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. Last Updated: 07/27/2016

Cash Privatization Begins Despite Lack of Law

The long-awaited second stage of Russian privatization has quietly taken off, with companies from St. Petersburg to Vladivostok selling large shares for cash despite the lack of any laws to govern the process, according to state officials and private investors.

"Literally hundreds of cash auctions are taking place throughout Russia's 89 regions," said Arkady Yevstafyev, press secretary of the State Property Committee, which oversees the privatization process.

President Boris Yeltsin signed a decree in July to launch the radical program, under which large stakes in enterprises would be sold off for cash instead of privatization vouchers. But no legislation to implement the decree has since been passed or even considered.

In this atmosphere of legal uncertainty, cash auctions went through a slow summer, with only small stakes being sold to cover the costs of voucher privatization.

Recently, however, the tide has changed, with Russian enterprises selling increasingly large stakes at both cash auctions and investment tenders.

"The second stage of privatization has gone ahead without a legal basis," said Boris Jordan, director at CS First Boston, the leading foreign investor in shares of Russian companies. "Auctions are taking place under the old legislation."

Under the rules of voucher privatization, enterprises were allowed to sell up to 3 percent of their shares for cash to cover the costs of privatization. During voucher privatization, the small auctions attracted little interest.

But local officials and company directors soon realized that they were sitting on a gold mine. According to Yevstafyev, 51 percent of the proceeds from cash auctions go directly to the enterprises, while most of the rest goes to the local and regional budgets.

Even small shares can mean big revenues. A 0.076 percent stake in LUKoil Holding, one of 10 divisions of the privatized oil giant that will auction off shares in November, has a current market value of more than $2 million.

In Yekaterinburg, the local budget has gained more than 10 billion rubles ($3,300,000) from cash sales in the past six months, according to Vadim Shirogorov, deputy head of the Urals Stock Center brokerage firm.

"The market started thriving as soon as sales of enterprises for cash began," he said.

The Yekaterinburg Property Committee plans to sell about 40 companies by the end of the year, including the Rezhsky Nickel Factory, turbine producer Turbomotorny Zavod and the Koltsovo airport.

The situation is similar across the country, with auctions held this month ranging from 0.37 percent of giant Norilsk Nickel, to 13 percent of the Vostok textile factory in the far eastern Maritime Region, to 16.4 percent of the Tyumen construction firm Tyumenstroi.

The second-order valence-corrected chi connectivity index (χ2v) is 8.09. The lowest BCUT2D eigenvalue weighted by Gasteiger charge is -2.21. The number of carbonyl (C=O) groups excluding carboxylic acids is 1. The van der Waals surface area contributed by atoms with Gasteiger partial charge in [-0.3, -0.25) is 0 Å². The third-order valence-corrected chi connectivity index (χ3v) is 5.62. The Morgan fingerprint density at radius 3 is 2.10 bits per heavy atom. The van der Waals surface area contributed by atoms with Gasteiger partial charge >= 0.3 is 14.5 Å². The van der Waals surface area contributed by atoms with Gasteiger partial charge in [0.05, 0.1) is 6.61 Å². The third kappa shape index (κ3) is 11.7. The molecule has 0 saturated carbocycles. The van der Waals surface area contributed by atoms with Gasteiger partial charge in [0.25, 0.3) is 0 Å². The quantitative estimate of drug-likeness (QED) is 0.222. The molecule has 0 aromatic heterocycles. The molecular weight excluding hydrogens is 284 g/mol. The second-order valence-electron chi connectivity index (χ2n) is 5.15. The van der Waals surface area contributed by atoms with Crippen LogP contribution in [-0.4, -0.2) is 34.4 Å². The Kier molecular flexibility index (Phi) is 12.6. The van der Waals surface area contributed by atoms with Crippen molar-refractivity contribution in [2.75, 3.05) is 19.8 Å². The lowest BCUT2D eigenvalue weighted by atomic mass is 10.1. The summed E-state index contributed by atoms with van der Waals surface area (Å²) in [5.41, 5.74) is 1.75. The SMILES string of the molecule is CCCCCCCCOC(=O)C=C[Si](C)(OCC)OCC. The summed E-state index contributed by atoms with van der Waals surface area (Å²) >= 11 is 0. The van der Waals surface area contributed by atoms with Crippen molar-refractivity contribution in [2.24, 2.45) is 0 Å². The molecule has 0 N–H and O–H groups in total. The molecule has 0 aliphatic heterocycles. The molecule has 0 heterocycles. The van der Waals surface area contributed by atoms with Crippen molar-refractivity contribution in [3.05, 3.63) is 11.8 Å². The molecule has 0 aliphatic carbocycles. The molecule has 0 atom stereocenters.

The sell-offs are still a far cry from the controlling stakes that privatization chief Anatoly Chubais had planned to offer foreign strategic investors under the second stage of privatization. Nonetheless, foreign companies say that they have found some good buys.

"We are very active now," said Jordan of CS First Boston. "At a recent auction we were able to purchase a 15 percent block of Volsk Cement," an attractive company in the Saratov region.

New rules for cash auctions are expected to be approved later this week by the Justice Ministry, according to Alexander Pershin, deputy press secretary at the State Property Committee.

Not everyone is happy about the developments, however. Before its summer break, the State Duma repeatedly voted down a diluted version of the second-stage program. Chubais responded with a more aggressive plan, implemented by presidential decree July 22.

Parliamentary opposition to cash sell-offs is still strong and adds significant risk to investments being made now.

"The program is illegal -- it doesn't even fulfill what Chubais himself promised the Duma," said Alexander Shabanov, deputy chairman of the Communist Party of Russia. "We will annul all acts of privatization."

One especially thorny legislative issue crucial to privatization is land ownership. Several presidential decrees have been issued, but no working law exists. In Moscow, Mayor Yury Luzhkov has outlawed private land ownership.

According to Roger Gale, mission head in Moscow for the International Finance Corporation, which has over $750 million invested in Russia, land law is essential to an increase in foreign investment.

"Many foreign investors face home-country restrictions," said Gale. "In order for them to be able to place funds here, it is essential these legal questions be resolved."

Until the parliament can resolve this and other legislative problems investors say that Russia will be working at a disadvantage to other emerging markets.